Archive for the ‘Farmers, Farms and Markets’ Category

Today is day 2 of converting the blog (you’ll see no changes here, yet) so it’s busy times here.  The conversion kept me up until 2:00AM (because I was having so much fun, in truth) and I was out of bed at 7:00.  The dog and I went for a walk and then I took a quick spin to the farmers market to get some leeks and to help inspire/ remind me why we work on this project.  I’m getting excited to geek out!

The Brickworks is a reclaimed industrial area that time forgot and has been converted into this amazing community space that hosts, amongst other things, a year-round market.

The market has a new website that’s just launched today.  It includes information on different food regions in Ontario, their vendors, principles and more.  It’s awfully neat, check it out here.


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Part of the mission of this blog has been, since it’s conception, to share news about people and projects that we value.  Our food system needs to change and we want to share our excitement for people and products that we meet as we discover more about our food, where it’s from and the people who help bring it to us.  We also promise to only share about those we genuinely adore and will always tell you if we were paid or gifted anything in return.

Cubit’s Organic Living is an online retailer of Organic Seeds.  Laura is the driving force behind it but her entire family all roll up their sleeves as needed.  We’ve gotten to know her family over the last year or two and are always delighted to run into them at the local markets, seed swaps or, more often than not, in the various online communities that we share.

Cubit’s exists through selling seeds but it doesn’t end there.  It’s also a tireless blog and Laura’s posts are always filled with fabulous photos, how-to’s and the occasional awesome video like this stop motion video showing 8 hours of cider pressing in 3 minutes of real-time.  Cubit’s doesn’t merely sell ‘into’ the community; it is a vibrant part of it.

The seeds are 100% organic and every aspect of the business is deeply considered – from its use of recycled or re-used packaging where possible through their supply chains.  Laura’s commitment to her vision of affordable and sustainable food is uncompromising.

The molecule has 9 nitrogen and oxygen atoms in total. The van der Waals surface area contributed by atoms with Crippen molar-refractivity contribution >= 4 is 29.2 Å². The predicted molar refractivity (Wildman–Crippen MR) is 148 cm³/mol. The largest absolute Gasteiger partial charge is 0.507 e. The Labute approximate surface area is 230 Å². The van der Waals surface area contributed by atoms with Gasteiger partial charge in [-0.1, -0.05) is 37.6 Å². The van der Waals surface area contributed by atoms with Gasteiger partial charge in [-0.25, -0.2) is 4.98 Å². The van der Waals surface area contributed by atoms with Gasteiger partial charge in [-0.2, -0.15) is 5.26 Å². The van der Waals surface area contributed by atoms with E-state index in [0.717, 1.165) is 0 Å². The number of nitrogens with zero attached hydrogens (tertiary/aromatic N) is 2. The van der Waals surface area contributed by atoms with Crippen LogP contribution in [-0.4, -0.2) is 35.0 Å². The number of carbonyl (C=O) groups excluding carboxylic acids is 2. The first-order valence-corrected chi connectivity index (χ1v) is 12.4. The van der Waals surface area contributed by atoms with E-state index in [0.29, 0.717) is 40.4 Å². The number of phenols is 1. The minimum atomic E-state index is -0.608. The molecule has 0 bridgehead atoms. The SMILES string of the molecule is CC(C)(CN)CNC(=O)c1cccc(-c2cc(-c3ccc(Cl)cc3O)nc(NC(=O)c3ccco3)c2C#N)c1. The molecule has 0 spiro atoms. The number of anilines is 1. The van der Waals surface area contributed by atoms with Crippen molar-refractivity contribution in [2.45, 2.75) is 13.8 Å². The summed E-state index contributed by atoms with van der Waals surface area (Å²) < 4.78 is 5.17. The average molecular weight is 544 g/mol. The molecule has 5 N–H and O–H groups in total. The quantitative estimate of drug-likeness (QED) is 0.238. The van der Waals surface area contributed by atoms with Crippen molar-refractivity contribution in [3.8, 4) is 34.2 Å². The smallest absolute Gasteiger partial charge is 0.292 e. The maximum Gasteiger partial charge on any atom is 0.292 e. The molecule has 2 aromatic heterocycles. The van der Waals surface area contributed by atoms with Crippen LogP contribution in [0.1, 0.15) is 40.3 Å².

You can check out their website above, find them at Seedy Saturday at the Evergreen Brickworks tomorrow or find their awesome seeds (which I’ve purchased in the past and will again this weekend) on their Etsy store as well.

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I woke up this morning and went up to the Evergreen Farmer`s Market at the Brickworks.  It`s an amazing indoor-outdoor space that is essentially converted industrial wastelands.

This is the same space that we preserved 1,000 tasting samples for the SlowFood Toronto picnic last year (that`s the last post in a 10-day series that showed what we were doing).  We`ve comitted to cooking again this year and I can`t wait to find out who are farmed will be and what ingredients we`ll get to work with.

There are all sorts of things to discover at the Brickworks – a farmer`s market on Saturday, art installations, nature trails, garden center, events, kitchen studio, and so much more.  It`s just a fantastic place to walk and get lost in.

Rather than just spewing about the market and this amazing place, I thought today should be a photo post.  If you have the chance to go, head early – it`s an amazing place that gets busy fast… 🙂

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It’s been a while since I’ve posted about the availability of winter produce in our fair region.  I am excited to report that our CSA (from Kawartha Ecological Growers) continues to be exceptional.

Our $70 order last night included:

  • a dozen government inspected eggs from a small farm.
  • Dried celery leaves (an awesome herb)
  • Giant Yukon potatoes
  • Ontario Garlic
  • Celeriac (6 sizable roots that I will dehydrate and turn to powder for BBQ rubs and sauces although we could make a soup with or roast it)
  • 1 large squash (we’re not overrun by squash as people often claim local winter eating can be)
  • Carrots
  • 2 small lamb shanks (optional)
  • A small beef roast (optional)
  • A bag of greenhouse greens